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Clinical Trials Webinar: Capecitabine, Gemcitabine, & Radiation Therapy in Treating Patients With Cholangiocarcinoma

March 21, 2010 2 comments

 Cholangiocarcinoma Foundation Badge

The Cholangiocarcinoma Foundation is generously sponsoring a free Webinar this Tuesday, March 23, 2010 at 11:30am – 12:30 pm EDT.

As part of our ongoing Spotlight on Clinical Trials series, The Cholangiocarcinoma Foundation invites you to join them for the upcoming web-based seminar featuring the active cholangiocarcinoma clinical trial entitled, “Capecitabine, Gemcitabine, and Radiation Therapy in Treating Patients With Cholangiocarcinoma of the Gallbladder or Bile Duct.” Principal Investigator Dr. Edgar Ben-Josef of the University of Michigan will lead the discussion of this clinical trial. A question and answer session will follow Dr. Ben-Josef’s remarks.

Click here to register.

This clinical trial was developed by the Southwest Oncology Group, and is a multi-center phase II clinical trial studying how well giving capecitabine together with gemcitabine followed by capecitabine and radiation therapy works in treating patients with cancer of the gallbladder or bile duct. In this trial, participants receive oral capecitabine every 12 hours on days 1-14, and gemcitabine hydrochloride IV over 30 minutes on days 1 and 8. Treatment repeats every 21 days for 4 courses in the absence of disease progression or unacceptable toxicity. After the 12 week cycle concludes, participants begin receiving oral capecitabine every 12 hours on days 1-7, and undergo concurrent three-dimensional or intensity-modulated radiotherapy on days 1-5. Treatment repeats weekly for 5-6 weeks in the absence of disease progression or unacceptable toxicity.

All you need is an internet connection to join this Web-based seminar.  Once registered, you will receive an email with a link specific to you and instructions on how to join the Webinar on Tuesday.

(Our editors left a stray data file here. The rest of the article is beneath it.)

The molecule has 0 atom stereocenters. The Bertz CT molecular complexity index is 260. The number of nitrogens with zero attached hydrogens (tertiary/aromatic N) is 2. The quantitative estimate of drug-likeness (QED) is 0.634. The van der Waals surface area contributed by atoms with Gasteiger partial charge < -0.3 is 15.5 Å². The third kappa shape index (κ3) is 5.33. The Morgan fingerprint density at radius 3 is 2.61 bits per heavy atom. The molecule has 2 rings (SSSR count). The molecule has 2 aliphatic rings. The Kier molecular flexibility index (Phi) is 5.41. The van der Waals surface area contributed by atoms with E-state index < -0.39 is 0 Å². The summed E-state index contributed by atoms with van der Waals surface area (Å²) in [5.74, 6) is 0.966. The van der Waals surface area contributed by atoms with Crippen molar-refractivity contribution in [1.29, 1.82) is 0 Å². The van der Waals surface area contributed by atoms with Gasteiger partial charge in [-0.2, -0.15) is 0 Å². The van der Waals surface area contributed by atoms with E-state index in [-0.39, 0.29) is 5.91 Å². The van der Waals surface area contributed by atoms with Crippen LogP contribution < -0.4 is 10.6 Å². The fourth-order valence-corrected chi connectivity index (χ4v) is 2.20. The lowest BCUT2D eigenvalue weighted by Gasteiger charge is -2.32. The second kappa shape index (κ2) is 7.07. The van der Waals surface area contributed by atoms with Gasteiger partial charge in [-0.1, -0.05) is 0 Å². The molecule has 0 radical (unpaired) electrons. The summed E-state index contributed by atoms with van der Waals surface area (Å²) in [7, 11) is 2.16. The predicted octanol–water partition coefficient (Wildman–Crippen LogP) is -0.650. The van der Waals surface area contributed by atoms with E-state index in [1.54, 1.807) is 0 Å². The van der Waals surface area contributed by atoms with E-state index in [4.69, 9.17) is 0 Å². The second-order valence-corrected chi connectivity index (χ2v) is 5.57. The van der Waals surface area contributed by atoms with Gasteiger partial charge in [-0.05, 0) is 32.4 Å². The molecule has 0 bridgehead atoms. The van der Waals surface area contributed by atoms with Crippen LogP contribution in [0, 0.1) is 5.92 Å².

PICC or PORT Line for Chemo?

March 10, 2010 10 comments

To PICC or PORT, that is the question:” With apologies to the Bard of Avon, my topic today is to discuss some of the differences between a PICC line and a PORT for chemotherapy. 

A PICC is a Peripherally Inserted Central Catheter.  It is essentially an intravenous (IV) line that is inserted into a peripheral vein, typically in the upper arm, and advanced until the catheter tip terminates in a large vein in the chest near the heart to obtain intravenous access. It is similar to other central lines such as Central Lines or Ports as it terminates into a large vessel near the heart (the superior vena cava). However, unlike other central lines, its point of insertion is from the periphery of the body and usually a vein in the upper arm is the most common insertion point.

Unlike a standard IV line which is inserted in an arm or hand vein and terminates after only a few centimeters, A PICC line is usually inserted in the arm using ultrasound to guide the specially trained nurse or technician who is doing the insertion.  PICC lines differ from peripheral IV access but are similar to central lines in that a PICCs termination point is centrally located in the body allowing for treatment that could not be obtained from standard periphery IV access, such as chemotherapy, prolonged antibiotic treatment or TPN nutrition.   Read more…